No wonder Theresa May couldn’t find the ‘Magic Money Tree’ during the election campaign; it was being nurtured in Arsène’s garden. Now he’s reaping all the benefits.
I totted up all the offers which the papers, home and abroad, claim we’ve made. It comes to a staggering £383m, give or take a few pennies. I’ll freely admit to being impressed by the size of that money tree. No wonder Alexis is on his way. By my admittedly dodgy sums, we’re still looking for around £200m; not so much a money tree as an orchard.
Alexandre Lacazette is in London apparently, last seen in the company of Lord Lucan disappearing off into the Soho night. His is the next medical, after Yann M’Vila and Sebastien Frey.
With the fee agreed, it’s a case of waiting for things to happen ahead of a formal announcement. And let’s face it, football supporters are not patient at the best of times.
Our American chums celebrate 4th of July, with all the beer, barbeques and sun they can handle. Or Saturdays, as we call them. There will be stars and stripes everywhere. And stars is what the goalkeepers will be seeing when Jens Lehmann arrives at London Colney.
Any move by the club to improve the coaching staff is welcomed. However, a cautionary note is struck when we recall a similar hope for Steve Bould when he assumed Pat Rice’s duties.
Arsène, it seems, is going against the grain in that he doesn’t like contrary opinions being aired, publicly at least. Lehmann – again a public persona – is mad, bad and dangerous. Or just a winner. If he can reignite that in the dressing room, it’s no bad thing.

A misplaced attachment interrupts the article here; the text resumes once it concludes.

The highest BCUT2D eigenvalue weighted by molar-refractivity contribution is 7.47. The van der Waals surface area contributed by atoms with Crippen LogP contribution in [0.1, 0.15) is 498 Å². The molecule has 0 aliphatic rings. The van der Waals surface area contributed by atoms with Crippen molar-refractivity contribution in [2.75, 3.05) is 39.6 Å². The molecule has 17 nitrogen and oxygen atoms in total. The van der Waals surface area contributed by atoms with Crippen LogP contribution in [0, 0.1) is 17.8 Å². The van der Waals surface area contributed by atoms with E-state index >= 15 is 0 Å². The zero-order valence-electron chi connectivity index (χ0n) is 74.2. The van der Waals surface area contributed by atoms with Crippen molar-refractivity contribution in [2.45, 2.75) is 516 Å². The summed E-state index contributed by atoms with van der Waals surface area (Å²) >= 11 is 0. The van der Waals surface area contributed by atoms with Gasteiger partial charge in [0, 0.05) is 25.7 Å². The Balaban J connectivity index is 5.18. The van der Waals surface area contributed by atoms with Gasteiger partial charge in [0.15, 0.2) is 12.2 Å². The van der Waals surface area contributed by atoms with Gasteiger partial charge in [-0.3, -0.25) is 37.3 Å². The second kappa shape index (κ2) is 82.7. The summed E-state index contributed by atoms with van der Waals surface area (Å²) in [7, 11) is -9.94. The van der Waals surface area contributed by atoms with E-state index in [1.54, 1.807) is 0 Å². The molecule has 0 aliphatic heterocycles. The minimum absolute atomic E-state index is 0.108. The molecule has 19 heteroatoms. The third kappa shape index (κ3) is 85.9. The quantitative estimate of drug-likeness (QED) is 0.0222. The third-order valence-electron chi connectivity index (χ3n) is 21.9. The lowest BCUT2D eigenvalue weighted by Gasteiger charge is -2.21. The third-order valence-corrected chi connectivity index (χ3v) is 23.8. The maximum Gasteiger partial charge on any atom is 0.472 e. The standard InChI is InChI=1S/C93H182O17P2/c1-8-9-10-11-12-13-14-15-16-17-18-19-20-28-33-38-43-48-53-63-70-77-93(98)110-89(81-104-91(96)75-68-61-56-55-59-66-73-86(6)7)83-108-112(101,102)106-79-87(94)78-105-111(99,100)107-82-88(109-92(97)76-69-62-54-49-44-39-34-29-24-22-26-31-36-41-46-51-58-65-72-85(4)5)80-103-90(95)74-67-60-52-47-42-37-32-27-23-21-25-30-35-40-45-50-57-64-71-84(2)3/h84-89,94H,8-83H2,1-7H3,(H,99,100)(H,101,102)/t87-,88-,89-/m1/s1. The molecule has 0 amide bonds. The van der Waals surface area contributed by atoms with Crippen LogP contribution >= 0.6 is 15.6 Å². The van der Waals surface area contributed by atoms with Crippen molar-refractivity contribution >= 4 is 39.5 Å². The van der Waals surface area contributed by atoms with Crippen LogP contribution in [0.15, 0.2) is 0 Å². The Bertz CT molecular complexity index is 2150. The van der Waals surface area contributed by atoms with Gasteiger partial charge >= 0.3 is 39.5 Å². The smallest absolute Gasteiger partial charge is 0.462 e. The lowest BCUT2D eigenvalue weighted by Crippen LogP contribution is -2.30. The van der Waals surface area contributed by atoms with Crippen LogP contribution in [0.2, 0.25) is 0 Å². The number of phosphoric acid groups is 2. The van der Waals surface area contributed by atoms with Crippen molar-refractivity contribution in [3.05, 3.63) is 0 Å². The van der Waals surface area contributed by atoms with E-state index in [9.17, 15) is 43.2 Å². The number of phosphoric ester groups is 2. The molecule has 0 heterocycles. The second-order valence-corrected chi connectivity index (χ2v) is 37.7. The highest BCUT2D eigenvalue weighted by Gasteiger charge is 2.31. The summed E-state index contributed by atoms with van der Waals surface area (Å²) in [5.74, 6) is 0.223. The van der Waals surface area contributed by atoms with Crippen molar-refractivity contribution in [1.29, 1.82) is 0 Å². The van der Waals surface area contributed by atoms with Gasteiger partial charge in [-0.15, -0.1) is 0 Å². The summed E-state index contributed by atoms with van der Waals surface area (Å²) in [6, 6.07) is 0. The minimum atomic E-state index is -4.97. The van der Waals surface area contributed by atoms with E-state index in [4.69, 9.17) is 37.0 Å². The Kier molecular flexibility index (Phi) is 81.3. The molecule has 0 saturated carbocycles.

But this has the makings of a tale which ends in tears.
“Do you sense, as I do, that this conversation is an exercise in futility?”
Except Lehmann holds Wenger in the highest regard and has been supportive of the Frenchman in the media. Previously at the club to complete his badges, this time as a coach, it’s different. It’s the players who may take badly to the German’s forthright personality.
I do wonder if that’s part of the reason he’s been hired; to shake the complacency out of the dressing room but, as I say, Bould was viewed in that light as well. Is this part of the shake-up, the compromise for Peyton being allowed to stay? It certainly seems that way.
Wenger has his goalkeeping situation to resolve. Wojciech Szczesny bade farewell to Roma yesterday on social media with a heartfelt message. Did he do that when he went on loan from Arsenal? I can’t remember and frankly, I’m not bothered either.
Whether he stays is debatable. The early promise is gone but he must have done something right in Rome to be there for two years, making 81 first team appearances. There’s talk of Juventus bids but whether that’s true or just them looking to land a ‘keeper on the cheap isn’t wholly clear.
The question is why he isn’t better thought of at Arsenal, or at least in the stands? If Roma thought him good enough to be first choice and Juve supposedly want him, he must have something about him. What is it that makes the top two in Italy interested but his stock hasn’t risen at his parent club?
I understand the smoking in the showers bit and the attitude. And at 24/25 years old, you expect a bit more maturity. However, at 24/25, we were still making cock-ups and misjudgments in life, lacking in a bit of maturity as well. Pot, kettle, black.
Double-Barrels and Both Barrels
There’s not a great deal else going on at present. Some of the squad are back in training. Very helpfully, the Mirror told us who was absent and I confess I’d quite forgotten Jack Wilshere had a double-barrelled surname: Jack Wilshere-Injured.
He and Szczesny are alike in many respects. Similar personality, similar regard at Arsenal, although by all accounts, Wenger is fond of the midfielder. It’s been alluded to by Martin Keown that the manager feels some guilt for contributing to Jack’s injury problems by playing him when the stats said not to.
Whether that’s enough to keep – or warrant keeping – Jack at Arsenal is another matter. I suspect that he is one, who if not sold this summer, walks next. And that will be a great shame.